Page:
Carbon Monoxide

The Environmental Protection Agency points out there are many sources of carbon monoxide (CO) that can affect HVAC technicians and other individuals in the home or business1. These include:

•      Unvented kerosene and gas space heaters

•      Leaking chimneys and furnaces

•      Back-drafting from gas water heaters, furnaces, wood stoves and fireplaces

•      Generators

•      Incomplete oxidation during combustion in unvented heaters

•      Damaged, worn, or poorly adjusted or maintained combustion devices

These applications have the potential to produce dangerous levels of CO if improperly installed, maintained or inspected. To help reduce the danger from elevated levels of CO, portable and fixed carbon monoxide detectors can be used throughout indoor spaces. Experts believe detectors should be placed inside each room that receives forced-air heat powered by a gas or propane furnace. Carbon monoxide monitors should not be placed above or within 15 feet of potential sources of carbon monoxide (i.e., fireplaces, stoves, etc.), in or near humid areas, or next to windows.


To excel in monitoring CO2 or CO, gas sensors must be precise, highly sensitive, rugged, and have an extended life.


CRIR Series Gas Sensor (E1 & M1)

ECOSURE X Gas Sensor

Gas measured

Carbon dioxide

Carbon monoxide

Operating principle

Single channel, non-dispersive infrared (NDIR)

Two-electrode electrochemical

Measurement range

Analog: 400 ppm to 2000 ppm

Digital: 400 ppm to 10,000 ppm

4 ppm CO to 500 ppm CO


33 mm W x 22 mm L x 11,2 mm H (tolerance ±0,5 mm)

Ø19,3 mm x 16,6 mm H

Expected operating life*

10 years

> 10 years in normal use from date of manufacture


• Single channel, non-dispersive infrared technology

• Automatic Baseline Correction

• Temperature compensation

• UART digital interface

• Long life

• Stable performance

• UL certified – UL 2075

• Six Sigma output performance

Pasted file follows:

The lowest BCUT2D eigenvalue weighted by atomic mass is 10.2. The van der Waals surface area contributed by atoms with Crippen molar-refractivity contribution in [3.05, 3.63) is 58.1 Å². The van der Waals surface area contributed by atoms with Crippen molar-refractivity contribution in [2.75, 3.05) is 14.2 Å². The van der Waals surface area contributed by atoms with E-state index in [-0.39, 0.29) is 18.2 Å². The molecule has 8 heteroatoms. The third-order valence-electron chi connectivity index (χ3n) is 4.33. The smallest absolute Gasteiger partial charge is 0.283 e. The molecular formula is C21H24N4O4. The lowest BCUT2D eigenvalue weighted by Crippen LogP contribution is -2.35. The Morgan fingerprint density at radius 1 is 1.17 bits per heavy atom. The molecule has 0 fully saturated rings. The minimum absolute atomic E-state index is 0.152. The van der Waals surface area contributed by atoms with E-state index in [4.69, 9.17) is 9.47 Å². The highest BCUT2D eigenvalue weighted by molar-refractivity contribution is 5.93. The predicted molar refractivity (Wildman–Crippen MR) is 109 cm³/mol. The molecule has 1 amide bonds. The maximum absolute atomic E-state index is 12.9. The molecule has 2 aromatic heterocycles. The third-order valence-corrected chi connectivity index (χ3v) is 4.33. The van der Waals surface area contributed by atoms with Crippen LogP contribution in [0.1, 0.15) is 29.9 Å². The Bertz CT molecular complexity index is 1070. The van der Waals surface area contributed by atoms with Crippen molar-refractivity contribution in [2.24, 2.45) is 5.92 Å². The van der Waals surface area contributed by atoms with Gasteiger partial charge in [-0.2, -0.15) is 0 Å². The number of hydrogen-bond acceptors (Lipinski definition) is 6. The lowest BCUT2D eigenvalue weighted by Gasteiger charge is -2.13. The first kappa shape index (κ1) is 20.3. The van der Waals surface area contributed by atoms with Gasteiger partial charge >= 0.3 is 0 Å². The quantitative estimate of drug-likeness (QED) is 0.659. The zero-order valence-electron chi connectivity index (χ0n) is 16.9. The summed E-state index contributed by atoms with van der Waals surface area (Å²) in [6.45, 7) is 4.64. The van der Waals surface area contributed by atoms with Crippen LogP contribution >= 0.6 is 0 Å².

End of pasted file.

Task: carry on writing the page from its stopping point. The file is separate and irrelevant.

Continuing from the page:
* Specifications are valid at 20°C, 50 %RH, and 1013 mBar using Honeywell recommended circuitry. Performance characteristics outline the performance of sensors supplied within the first three months. Output signal can drift below the lower limit over time.


Honeywell CRIR Series Gas Sensors are single channel, non-dispersive infrared (NDIR) sensors. Within the CRIR Sensor is a sensing chamber with an infrared source at one end and a detector fitted with an optical filter at the other end. The source emits radiation at wavelengths which include the absorption band of CO2. The filter blocks wavelengths which are not sensitive to the presence of CO2, thereby increasing selectivity and sensitivity. As the light passes through the sensing chamber, a fraction is absorbed if CO2 is present. The difference between the light emitted by the source and received by the detector can then be converted to a CO2 concentration reading.

Honeywell ECOSURE X Sensor is an electrochemical gas sensor. Carbon monoxide diffusing into the sensor reacts at the surface of the sensing electrode by oxidation, causing a current to flow between the electrodes through the external circuit. The current is proportional to the concentration of gas and can be measured across a load resistor in the external circuit.

ECOSURE X Sensor has been designed for unattended operation and an expected operating life of 10 years in normal use (please see above for use specifications). Additionally, it is UL Certified - UL2075.

Honeywell CRIR and ECOSURE sensors are well engineered for design in HVAC systems and their placement can vary depending upon the system’s structure. Start a conversation with Honeywell today to learn more.

1 https://www.epa.gov/indoor-air-quality-iaq/carbon-monoxides-impact-indoor-air-quality